The A.C.C. accepts deposits of monies to be used for paying filing fees of documents submitted to the A.C.C. The monies are deposited into money-on-deposit (“MOD”) accounts in the name of the holder of the account. Fees are deducted when documents are filed and the cover sheet instructs that the MOD account be charged. Each account has a monthly statement issued showing the monthly transactions.


Anyone can establish a MOD account, although typically it is only done by persons who frequently file documents with this agency. There is no minimum balance. If the account does not have an adequate balance when documents are filed, those documents will be rejected for nonpayment of filing fees. It is up to the MOD account holder to determine whether adequate funds exist in the account – the A.C.C. does not monitor accounts for that purpose and no notices will be sent.


To establish a MOD account, complete a MOD Account Application using the SERVICE feature.

Technical or Computer Questions

It is the computer application that provides public access, through our website via the internet, to corporation and limited liability company records on file with the Corporations Division of the Arizona Corporation Commission. The database includes names of partnerships and trade names that are on file with the Secretary of State’s office, because our system is linked with the Secretary of State’s system only for purposes of checking entity name availability. For detailed information about partnerships and trade names, go to the Secretary of State’s website, www.azsos.gov.

To check the public record of your corporation or LLC for accuracy, and to monitor it periodically, which is highly recommended. In addition, eCorp has information on officers, directors, members, managers, statutory agent, and annual report due date, and enables the online submission of annual reports. You can also electronically obtain a Certificate of Good Standing for your entity through eCorp. eCorp does not contain detailed information on partnerships or trade names; for that, go to the Secretary of State’s website, www.azsos.gov.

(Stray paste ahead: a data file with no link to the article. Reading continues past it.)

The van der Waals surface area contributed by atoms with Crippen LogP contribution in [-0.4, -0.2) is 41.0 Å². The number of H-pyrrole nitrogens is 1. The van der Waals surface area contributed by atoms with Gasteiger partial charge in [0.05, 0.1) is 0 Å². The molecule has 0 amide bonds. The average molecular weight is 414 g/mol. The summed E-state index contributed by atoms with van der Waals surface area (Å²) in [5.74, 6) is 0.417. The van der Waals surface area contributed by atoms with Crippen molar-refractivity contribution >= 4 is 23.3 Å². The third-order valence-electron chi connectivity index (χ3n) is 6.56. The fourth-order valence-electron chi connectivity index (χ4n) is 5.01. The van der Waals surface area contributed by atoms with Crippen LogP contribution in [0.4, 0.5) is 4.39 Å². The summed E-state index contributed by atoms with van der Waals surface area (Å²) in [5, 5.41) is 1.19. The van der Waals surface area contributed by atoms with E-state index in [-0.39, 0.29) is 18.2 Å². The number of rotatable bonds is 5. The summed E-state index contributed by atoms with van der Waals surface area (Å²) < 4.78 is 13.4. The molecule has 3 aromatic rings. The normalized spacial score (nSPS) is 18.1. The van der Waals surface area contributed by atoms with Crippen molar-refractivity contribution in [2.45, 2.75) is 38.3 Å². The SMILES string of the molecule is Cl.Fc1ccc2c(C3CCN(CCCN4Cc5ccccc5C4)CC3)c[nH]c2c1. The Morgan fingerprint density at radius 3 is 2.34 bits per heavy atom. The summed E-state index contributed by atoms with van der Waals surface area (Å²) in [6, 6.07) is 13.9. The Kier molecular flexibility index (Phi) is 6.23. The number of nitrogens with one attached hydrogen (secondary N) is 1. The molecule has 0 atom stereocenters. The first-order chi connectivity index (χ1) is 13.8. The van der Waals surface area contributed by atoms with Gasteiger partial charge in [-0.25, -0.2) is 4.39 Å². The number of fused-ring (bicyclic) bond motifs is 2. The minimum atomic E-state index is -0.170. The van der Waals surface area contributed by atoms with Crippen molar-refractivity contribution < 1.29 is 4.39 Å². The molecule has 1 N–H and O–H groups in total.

From the Agency Main web page, www.azcc.gov, click on “Corporate Records” and then click on Search. For detailed instructions, click on the question mark listed on the search page.

You can request an “ad-hoc” report. An ad-hoc report extracts information from the eCorp database using the criteria you request. Complete and submit a Database Extraction Request, which you can access using the SERVICE feature. The form lists the criteria or parameters you can select for your report. If you need more information on the available data fields, contact ITSupport@azcc.gov. We can only supply information from the Arizona Corporation Commission database, which does not include information on trade names, trademarks, or partnerships. For that information, contact the Arizona Secretary of State’s office, www.azsos.gov, 602-542-4285.

The Database Extraction Request form lists the criteria or parameters you can select for your report. You can access that form using the SERVICE page. If you need more information on the available data fields, contact ITSupport@azcc.gov. We can only supply information from the Arizona Corporation Commission database, which does not include information on trade names, trademarks, or partnerships. For that information, contact the Arizona Secretary of State’s office, www.azsos.gov, 602-542-4285. Please note that the database does not contain phone numbers of entities or entity financial information, so that information is not available on an ad-hoc report.

Complete and submit a Database Extraction Request with payment. You can access the form from the SERVICE page.